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Mars NASA Space Science

Martian Gullies Explained By ... Sand 97

eldavojohn writes "There's a lot of evidence that a very long time ago some fluid once flowed on Mars, but the primary evidence of water today — gullies inside craters — is explainable by a much less exotic reason: flowing dust and sand. It would now seem that the news from 2006 that NASA had found definitive evidence of flowing water on today's Mars needs to be comprehensively reexamined. The Bad Astronomer lays claim that flowing sand and dust doesn't explain all recent hi-res imagery from the red planet, but it certainly does seem more plausible, considering what we know about Mars."
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Martian Gullies Explained By ... Sand

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  • by Anne_Nonymous ( 313852 ) on Tuesday May 04, 2010 @12:10PM (#32086482) Homepage Journal

    Forget water. If you want to create a space stampede to Mars, announce the discovery of oil there.

  • Re:YEAH RIGHT! (Score:3, Insightful)

    by mu51c10rd ( 187182 ) on Tuesday May 04, 2010 @12:33PM (#32086970)

    to try and contaminate our precious bodily fluids.

    We do that well enough ourselves need for Martians to bother.

  • by Colonel Korn ( 1258968 ) on Tuesday May 04, 2010 @12:39PM (#32087062)

    That's right wiener_dudes. No water on Mars. Ever. No life ... ever. No nothing. Here, but not there. No Princess Lea no sandworms. It's empty pals ... our solar-system and galaxy. All the universe is empty except earth of everything but horror. Just us. Alone. Always.

    Um...this article is talking about _some_ of the evidence for _recent_liquid_ water being called into question. There's a vast amount of solid water on Mars now and there's no question at all about that.

    So to rephrase for you: HUGE amounts of water on Mars. Right now. Unquestionably. Solid water plus definitely active at one time volcanoes = definite liquid water. Life? Maybe, maybe not.

  • by Chris Burke ( 6130 ) on Tuesday May 04, 2010 @02:17PM (#32088598) Homepage

    This actually hits on one of my personal bugaboos - scientists that claim to know something "definitively" while the research or hypothesis is still warm from the metaphorical oven.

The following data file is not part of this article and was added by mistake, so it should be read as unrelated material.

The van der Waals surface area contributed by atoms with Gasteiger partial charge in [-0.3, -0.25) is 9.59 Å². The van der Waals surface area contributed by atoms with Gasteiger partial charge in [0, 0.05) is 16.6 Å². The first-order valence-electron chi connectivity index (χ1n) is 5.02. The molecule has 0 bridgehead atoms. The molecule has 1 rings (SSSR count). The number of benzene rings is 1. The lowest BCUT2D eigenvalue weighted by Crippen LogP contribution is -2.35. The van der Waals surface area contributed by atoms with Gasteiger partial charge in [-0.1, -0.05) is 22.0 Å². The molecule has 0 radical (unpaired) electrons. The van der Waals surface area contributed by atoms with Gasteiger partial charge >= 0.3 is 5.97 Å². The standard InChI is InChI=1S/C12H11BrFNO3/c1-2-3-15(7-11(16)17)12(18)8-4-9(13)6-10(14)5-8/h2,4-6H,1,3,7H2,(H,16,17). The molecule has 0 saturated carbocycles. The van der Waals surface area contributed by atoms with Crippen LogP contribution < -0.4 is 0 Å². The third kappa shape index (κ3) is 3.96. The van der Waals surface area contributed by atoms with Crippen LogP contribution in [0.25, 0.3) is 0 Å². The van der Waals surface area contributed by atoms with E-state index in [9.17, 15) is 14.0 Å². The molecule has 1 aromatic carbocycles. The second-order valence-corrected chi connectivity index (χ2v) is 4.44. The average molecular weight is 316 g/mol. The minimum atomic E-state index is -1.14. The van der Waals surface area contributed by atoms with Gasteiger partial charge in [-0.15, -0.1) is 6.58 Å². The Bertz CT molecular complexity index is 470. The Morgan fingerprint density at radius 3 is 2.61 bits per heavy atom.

And one of my personal bugaboos is people getting their panties in a twist over scientists claiming something that they're not and never have actually claimed.

    The word "definitive" appears nowhere except in this slashdot summary. It does not appear in the previous slashdot summary that the offending word links to, nor does it appear in the article that slashdot summary links to either, and certainly does not appear in the original statement by the scientists. In fact, the article says that more work needs to be done to determine if what they discovered was definitely water.

    So basically your whole rant about "science by press release" is baseless slander because you assumed a word in a /. summary twice removed from the original source was the actual word used by scientists, rather than click a couple links and learn that you were wrong.

    Good job.

  • by JoshuaZ ( 1134087 ) on Wednesday May 05, 2010 @12:01AM (#32094034) Homepage
    Well, that would make scientists ecstatic also. Oil means there was life in the past. Enough life to produce oil would upset a lot of models and make things very interesting. I doubt that the discovery of oil on Mars would actually cause industry to be that much more interested than they would be now. The energy cost of moving the oil back to Earth would probably be much larger than that gained from getting the oil. I'm not even sure it would make industry much more practical on Mars since there's not much oxygen on Mars that you can use to burn the oil there.

"Even if you're on the right track, you'll get run over if you just sit there." -- Will Rogers